The breakthrough appears to be that Dr. Hütter, a soft-spoken hematologist who isn't an AIDS specialist, deliberately replaced the patient's bone marrow cells with those from a donor who has a naturally occurring genetic mutation that renders his cells immune to almost all strains of HIV, the virus that causes AIDS.

The development suggests a potential new therapeutic avenue and comes as the search for a cure has adopted new urgency. Many fear that current AIDS drugs aren't sustainable. Known as antiretrovirals, the medications prevent the virus from replicating but must be taken every day for life and are expensive for poor countries where the disease runs rampant. Last year, AIDS killed two million people; 2.7 million more contracted the virus, so treatment costs will keep ballooning.

While cautioning that the Berlin case could be a fluke, David Baltimore, who won a Nobel prize for his research on tumor viruses, deemed it "a very good sign" and a virtual "proof of principle" for gene-therapy approaches. Dr. Baltimore and his colleague, University of California at Los Angeles researcher Irvin Chen, have developed a gene therapy strategy against HIV that works in a similar way to the Berlin case. Drs. Baltimore and Chen have formed a private company to develop the therapy.

Back in 1996, when "cocktails" of antiretroviral drugs were proved effective, some researchers proposed that all cells harboring HIV might eventually die off, leading to eradication of HIV from the body -- in short, a cure. Those hopes foundered on the discovery that HIV, which integrates itself into a patient's own DNA, hides in so-called "sanctuary cells," where it lies dormant yet remains capable of reigniting an infection.

But that same year, researchers discovered that some gay men astonishingly remained uninfected despite engaging in very risky sex with as many as hundreds of partners. These men had inherited a mutation from both their parents that made them virtually immune to HIV.

The mutation prevents a molecule called CCR5 from appearing on the surface of cells. CCR5 acts as a kind of door for the virus. Since most HIV strains must bind to CCR5 to enter cells, the mutation bars the virus from entering. A new AIDS drug, Selzentry, made by Pfizer Inc., doesn't attack HIV itself but works by blocking CCR5.

About 1% of Europeans, and even more in northern Europe, inherit the CCR5 mutation from both parents. People of African, Asian and South American descent almost never carry it.

Dr. Hütter, 39, remembered this research when his American leukemia patient failed first-line chemotherapy in 2006. He was treating the patient at Berlin's Charité Medical University, the same institution where German physician Robert Koch performed some of his groundbreaking research on infectious diseases in the 19th century. Dr. Hütter scoured research on CCR5 and consulted with his superiors.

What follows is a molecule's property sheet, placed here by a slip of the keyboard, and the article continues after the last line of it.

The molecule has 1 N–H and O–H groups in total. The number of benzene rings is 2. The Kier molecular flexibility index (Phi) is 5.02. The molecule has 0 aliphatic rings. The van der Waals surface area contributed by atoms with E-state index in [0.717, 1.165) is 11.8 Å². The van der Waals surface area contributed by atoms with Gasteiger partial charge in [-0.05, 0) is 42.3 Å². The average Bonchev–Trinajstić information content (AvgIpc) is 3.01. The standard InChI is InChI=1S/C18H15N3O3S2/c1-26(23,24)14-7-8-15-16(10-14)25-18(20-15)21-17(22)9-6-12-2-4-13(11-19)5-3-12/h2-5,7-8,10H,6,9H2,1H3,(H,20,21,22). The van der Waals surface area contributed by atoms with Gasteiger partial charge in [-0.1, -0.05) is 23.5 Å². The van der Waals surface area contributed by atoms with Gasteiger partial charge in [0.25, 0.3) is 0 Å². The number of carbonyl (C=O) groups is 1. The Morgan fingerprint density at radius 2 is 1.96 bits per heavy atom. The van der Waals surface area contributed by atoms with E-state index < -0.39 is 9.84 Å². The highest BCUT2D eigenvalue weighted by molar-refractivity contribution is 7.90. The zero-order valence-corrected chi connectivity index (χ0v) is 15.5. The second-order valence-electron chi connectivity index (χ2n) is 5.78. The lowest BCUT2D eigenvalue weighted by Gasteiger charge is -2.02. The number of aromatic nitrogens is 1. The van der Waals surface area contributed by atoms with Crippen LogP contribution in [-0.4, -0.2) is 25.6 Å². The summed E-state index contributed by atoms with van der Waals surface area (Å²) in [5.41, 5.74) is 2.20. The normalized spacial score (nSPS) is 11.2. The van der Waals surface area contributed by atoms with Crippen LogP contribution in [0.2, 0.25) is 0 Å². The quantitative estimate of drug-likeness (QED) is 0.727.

Finally, he recommended standard second-line treatment: a bone marrow transplant -- but from a donor who had inherited the CCR5 mutation from both parents. Bone marrow is where immune-system cells are generated, so transplanting mutant bone-marrow cells would render the patient immune to HIV into perpetuity, at least in theory.

There were a total of 80 compatible blood donors living in Germany. Luckily, on the 61st sample he tested, Dr. Hütter's colleague Daniel Nowak found one with the mutation from both parents.

To prepare for the transplant, Dr. Hütter first administered a standard regimen of powerful drugs and radiation to kill the patient's own bone marrow cells and many immune-system cells. This procedure, lethal to many cells that harbor HIV, may have helped the treatment succeed.

The transplant specialists ordered the patient to stop taking his AIDS drugs when they transfused the donor cells, because they feared the powerful drugs might undermine the cells' ability to survive in their new host. They planned to resume the drugs once HIV re-emerged in the blood.

But it never did. Nearly two years later, standard tests haven't detected virus in his blood, or in the brain and rectal tissues where it often hides.

The case was presented to scientists earlier this year at the Conference on Retroviruses and Opportunistic Infections. In September, the nonprofit Foundation for AIDS Research, or amFAR, convened a small scientific meeting on the case. Most researchers there believed some HIV still lurks in the patient but that it can't ignite a raging infection, most likely because its target cells are invulnerable mutants. The scientists agreed that the patient is "functionally cured."

Caveats are legion. If enough time passes, the extraordinarily protean HIV might evolve to overcome the mutant cells' invulnerability. Blocking CCR5 might have side effects: A study suggests that people with the mutation are more likely to die from West Nile virus. Most worrisome: The transplant treatment itself, given only to late-stage cancer patients, kills up to 30% of patients. While scientists are drawing up research protocols to try this approach on other leukemia and lymphoma patients, they know it will never be widely used to treat AIDS because of the mortality risk.